Early events and activities
The first annual exhibition took place in the Market Hall from 3rd to 5th May, 1957, attended by over 2,450 people and deemed to be a great success. It was the first of seventeen annual exhibitions on different topics held at a variety of venues around the town. Society trips were suggested that year though the first did not take place until 1964. Another early suggestion was the use of a tape recorder to collect oral history from elderly residents, though this only came to fruition in 1978. Regular lectures on local topics began in 1957 and these have been arranged ever since and continue to be enjoyed.
In 1958 the monitoring of future local planning applications was added to the aims of the Society, which has been an important aspect of the Committee’s work since then. The first walking tour of the town was conducted by Mr. Bridgstock Choat, and much enjoyed.
A Historical and Geographical Exhibition in Amersham-on-the-Hill in 1959 attracted over 1400 visitors. Many school parties attended and the Society has encouraged school visits ever since; indeed members will notice that the Museum has adopted the regional ‘Family Friendly’ policy and logo, and has set up the Jean Archer Award, both designed to encourage young people’s interest in the history of the town.
Society interests were expanded to include checking on Listing of Ancient Buildings, Green Belt and footpath preservation and car parking – the beginning of a long saga of concern to members. An early success of the Society was to prevent the installation of inappropriate tall concrete lamp-posts with yellow sodium lights throughout Old Amersham.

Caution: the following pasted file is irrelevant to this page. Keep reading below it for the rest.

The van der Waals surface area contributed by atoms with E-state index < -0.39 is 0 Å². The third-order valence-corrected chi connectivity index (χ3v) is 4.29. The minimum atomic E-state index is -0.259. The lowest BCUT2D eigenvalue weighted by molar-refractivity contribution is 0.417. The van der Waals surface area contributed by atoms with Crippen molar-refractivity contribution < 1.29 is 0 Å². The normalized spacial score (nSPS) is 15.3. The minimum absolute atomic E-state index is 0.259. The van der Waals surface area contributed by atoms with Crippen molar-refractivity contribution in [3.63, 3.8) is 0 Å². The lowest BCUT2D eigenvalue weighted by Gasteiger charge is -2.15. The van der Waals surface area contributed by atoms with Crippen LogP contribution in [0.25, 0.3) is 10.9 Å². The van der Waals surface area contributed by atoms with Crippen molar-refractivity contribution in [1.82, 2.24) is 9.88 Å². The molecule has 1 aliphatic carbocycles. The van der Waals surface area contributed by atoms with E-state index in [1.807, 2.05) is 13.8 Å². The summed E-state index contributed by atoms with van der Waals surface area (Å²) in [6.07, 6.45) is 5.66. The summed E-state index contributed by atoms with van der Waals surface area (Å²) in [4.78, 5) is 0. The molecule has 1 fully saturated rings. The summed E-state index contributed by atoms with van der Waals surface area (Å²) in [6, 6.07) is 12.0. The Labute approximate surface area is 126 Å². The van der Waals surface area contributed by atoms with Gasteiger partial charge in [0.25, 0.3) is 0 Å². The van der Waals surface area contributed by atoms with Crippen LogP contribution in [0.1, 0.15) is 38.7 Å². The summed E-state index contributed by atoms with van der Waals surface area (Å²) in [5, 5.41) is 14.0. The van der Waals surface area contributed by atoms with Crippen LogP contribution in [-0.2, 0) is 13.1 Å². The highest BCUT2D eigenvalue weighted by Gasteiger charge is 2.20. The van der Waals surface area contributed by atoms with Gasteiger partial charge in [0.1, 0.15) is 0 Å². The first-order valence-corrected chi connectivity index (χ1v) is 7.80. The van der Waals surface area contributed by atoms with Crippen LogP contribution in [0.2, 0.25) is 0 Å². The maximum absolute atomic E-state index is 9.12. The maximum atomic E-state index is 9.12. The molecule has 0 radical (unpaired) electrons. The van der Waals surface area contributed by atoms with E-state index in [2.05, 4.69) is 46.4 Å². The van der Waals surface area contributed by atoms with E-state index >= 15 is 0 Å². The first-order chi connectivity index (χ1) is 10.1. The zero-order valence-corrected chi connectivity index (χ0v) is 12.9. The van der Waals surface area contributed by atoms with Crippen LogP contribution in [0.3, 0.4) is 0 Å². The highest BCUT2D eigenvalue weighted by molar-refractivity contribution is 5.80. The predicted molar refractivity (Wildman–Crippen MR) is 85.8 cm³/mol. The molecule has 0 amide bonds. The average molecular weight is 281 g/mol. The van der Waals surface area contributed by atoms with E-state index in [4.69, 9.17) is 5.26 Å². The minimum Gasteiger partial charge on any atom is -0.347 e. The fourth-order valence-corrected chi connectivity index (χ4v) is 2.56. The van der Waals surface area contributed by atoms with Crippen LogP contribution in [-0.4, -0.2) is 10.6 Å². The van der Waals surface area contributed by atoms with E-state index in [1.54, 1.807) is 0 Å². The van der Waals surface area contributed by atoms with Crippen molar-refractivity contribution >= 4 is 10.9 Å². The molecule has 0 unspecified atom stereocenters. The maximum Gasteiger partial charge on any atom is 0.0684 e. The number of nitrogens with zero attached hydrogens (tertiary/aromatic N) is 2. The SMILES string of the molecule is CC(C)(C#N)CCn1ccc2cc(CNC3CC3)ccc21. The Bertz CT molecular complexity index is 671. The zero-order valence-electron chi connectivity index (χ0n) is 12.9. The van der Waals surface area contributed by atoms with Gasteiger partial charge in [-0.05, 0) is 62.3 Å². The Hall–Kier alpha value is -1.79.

John Camp resigned as Chairman in 1960 following an unfortunate misunderstanding over an application for a car park on Rectory Mead. His place was taken by Ernest Bridgstock Choat, who was to hold that office until he was succeeded by Eric Corns in 1972.
Formalising the Society
By 1961 the aims and objectives of the Society were fully defined and a new Constitution and Set of Rules approved at the Annual General Meeting. These remained unchanged up to 1977, at which time the Society was registered as a charity and was affiliated to the Civic Trust; later, it became one of the first members of the Association of North Thames Amenity Societies, known familiarly as ANTAS, when it was founded in 1994.
The first Society Outing took place in May 1964 to St. George’s Chapel in Windsor. The cost was 10/6d. per head, though there was a small loss! Annual outings have taken place ever since and are popular and successful; the most recent in our Anniversary Year was to two of the historic Oxford Colleges and the Bodleian Library.
In 1966 a special Exhibition was staged in the Public Library for the 900th Anniversary of the earliest known mention of Amersham in any document, in a charter signed with a cross by Edward the Confessor dedicating land at ‘Agmodesham and Wedon” to his monastic foundation of the West Minster (i.e. Westminster Abbey). This charter had come into the possession of Mr. Bridgstock Choat and featured prominently in the Exhibition. It subsequently became known that there is an earlier reference to the town in a charter of A.D. 796 by Behrhtric, King of the West Saxons, where it is recorded as Ealhmund’s Ham (Elmodesham). A successful Children’s Competition was organised by the Society at the time of the 1966 Exhibition.